Kilar: We’re working really hard on that.
Kafka: How much is this about the pandemic, and a one-time opportunity, and how much is about you jump-starting HBO Max, which has brand confusion, and hasn’t had a compelling pitch to consumers?
Kilar: [Laughs]. That is a leading question, and I take offense to the premise. I hope you and I can talk more about this soon, where we can have a deeper conversation about HBO Max, and how it’s doing. Because I think you’d be quite surprised at the results.
With that said, this very much started from a function of having a pandemic, first and foremost; having a situation where we have 17 amazing films we’re excited about, and thinking about fans, and what could we do. HBO Max is a part of that, and HBO Max will benefit materially from this decision. But that wasn’t the only consideration by any means. It really started with a) the fans, b) the pandemic, and then HBO Max being able to play a central role in what I think is a very innovative solution.
Kafka: Some of the talent involved in your movies can receive payouts based in part on theatrical revenues. Are you going to have to redo those deals, or compensate them in some way because of the reduced theatrical revenue?
Kilar: There’s a material license fee for the period of time that HBO Max is able to exhibit these films. So that absolutely plays into this. And the talent who participate in the films will be able to participate in that way as well. So there’s absolutely economic consideration for what’s going on here. Obviously, none of us can wave a wand and cause non-pandemic box office to suddenly show up in 2021. But the HBO Max exhibition comes at a price. And talent and the behind the scene folks that get participation get to participate in that.
Kafka: To spell that out: HBO Max, a unit of WarnerMedia, will pay Warner Bros., a unit of WarnerMedia, and the talent in these movies will get a slice of that, in the same way that they’d get a slice of theatrical distribution dollars?
Kilar: That’s exactly right.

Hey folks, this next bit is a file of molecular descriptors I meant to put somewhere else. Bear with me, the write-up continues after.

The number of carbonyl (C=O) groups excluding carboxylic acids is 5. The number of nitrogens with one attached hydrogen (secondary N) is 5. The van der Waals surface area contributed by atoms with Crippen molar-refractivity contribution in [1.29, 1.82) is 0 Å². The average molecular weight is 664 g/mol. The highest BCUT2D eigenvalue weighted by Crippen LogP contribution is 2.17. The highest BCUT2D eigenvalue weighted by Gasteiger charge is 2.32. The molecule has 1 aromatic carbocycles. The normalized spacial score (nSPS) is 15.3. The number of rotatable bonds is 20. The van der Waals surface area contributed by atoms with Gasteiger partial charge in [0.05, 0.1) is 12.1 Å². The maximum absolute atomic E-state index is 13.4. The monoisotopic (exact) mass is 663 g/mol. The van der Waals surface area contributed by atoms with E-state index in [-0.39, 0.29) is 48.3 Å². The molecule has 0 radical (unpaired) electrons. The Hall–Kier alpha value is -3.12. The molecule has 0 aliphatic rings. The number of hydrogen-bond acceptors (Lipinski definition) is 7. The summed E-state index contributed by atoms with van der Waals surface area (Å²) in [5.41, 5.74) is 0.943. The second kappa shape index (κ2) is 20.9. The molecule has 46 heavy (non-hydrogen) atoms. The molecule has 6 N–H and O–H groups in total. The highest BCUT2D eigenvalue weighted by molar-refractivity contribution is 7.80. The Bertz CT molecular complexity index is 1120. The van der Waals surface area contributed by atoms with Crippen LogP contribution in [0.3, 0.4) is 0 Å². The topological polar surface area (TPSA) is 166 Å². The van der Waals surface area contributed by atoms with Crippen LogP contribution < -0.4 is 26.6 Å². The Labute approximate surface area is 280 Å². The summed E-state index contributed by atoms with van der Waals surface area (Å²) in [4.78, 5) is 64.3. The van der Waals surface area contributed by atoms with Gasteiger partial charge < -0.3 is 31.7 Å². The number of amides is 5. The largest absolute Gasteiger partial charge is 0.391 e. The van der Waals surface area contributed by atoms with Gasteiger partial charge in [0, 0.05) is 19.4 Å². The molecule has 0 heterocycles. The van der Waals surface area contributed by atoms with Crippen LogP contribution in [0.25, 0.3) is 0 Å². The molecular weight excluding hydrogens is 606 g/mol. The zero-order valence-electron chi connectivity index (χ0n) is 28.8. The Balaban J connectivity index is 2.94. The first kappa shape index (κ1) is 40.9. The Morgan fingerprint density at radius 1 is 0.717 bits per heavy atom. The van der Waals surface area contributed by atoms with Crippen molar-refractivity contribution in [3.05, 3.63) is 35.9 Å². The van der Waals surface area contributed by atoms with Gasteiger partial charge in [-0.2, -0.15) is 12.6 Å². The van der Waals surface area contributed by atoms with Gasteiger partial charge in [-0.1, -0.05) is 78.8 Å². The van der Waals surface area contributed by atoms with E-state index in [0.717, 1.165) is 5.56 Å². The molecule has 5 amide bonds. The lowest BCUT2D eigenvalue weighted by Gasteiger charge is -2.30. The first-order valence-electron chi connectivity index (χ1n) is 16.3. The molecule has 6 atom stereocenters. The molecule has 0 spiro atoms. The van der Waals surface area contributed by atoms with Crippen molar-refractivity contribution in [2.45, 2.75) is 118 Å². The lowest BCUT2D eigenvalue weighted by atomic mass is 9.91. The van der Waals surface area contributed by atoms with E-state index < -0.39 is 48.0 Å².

Kafka: Big picture. This is exciting for consumers, and something many of us have wanted to see for a long time. How do you give it to consumers in 2021, and then put the genie back in the bottle, after we’ve got a widely distributed vaccine?
Kilar: If I could predict the next 30 days, I could probably give you a better answer of what 13 months from now is going to be like. But when it comes to what we think is the right thing to do, right now — you should read my blog post, because it has some extra things that you didn’t see in the press release — we’re really happy with it. In terms of beyond 2021, we don’t know. I think your question is very fair, but I don’t have an answer for you, beyond, we should obviously check in this time next year.
Kafka: But you are a long-term thinker. And you don’t have to think far out to think about 2022. Should I expect, as a consumer, that I’ll be able to do variations on this going forward?
Kilar: I have no grand pronouncements. I appreciate that you’re in search of one.
Kafka: Ok, here’s a more tactical question: When is HBO Max coming to Roku?
Kilar: [Laughs]. Feel free to call Roku. I can give you their number, and you can ask that question. We are talking to them daily, and they are talking to us daily. But other than that tidbit, I think it’s better for those conversations to remain private until there’s something worthy to share.
I will say, something that I said before about Amazon: It’s very clearly in the interest of Roku, and WarnerMedia, to find common ground here. It benefits both companies — and, even more importantly, fans want it. Usually when you have those dynamics at play, things get figured out. We’re investing a lot of time and energy and thoughtfulness in this one.
Kafka: Is it technically possible that this could happen in time for Wonder Woman? I am under the impression is that it would be hard to flip a switch at this point and make that timing work, even if you reached a deal tonight.
Kilar: The technical aspects of this are not difficult. We signed an agreement with Amazon, and days later we were live with our app on all the Fire devices. The technology is not the constraint.
Kafka: OK. What’s the question you wanted me to ask?
Kilar: The question I wanted to ask you is — did you like our video?
Kafka: I haven’t had time to watch the video.
Kilar: You gotta watch it. I hope that when you watch it, that you’ll use it when you write about this. I got a kick out of those 43 seconds and I hope you do too.
Kafka: Duly noted.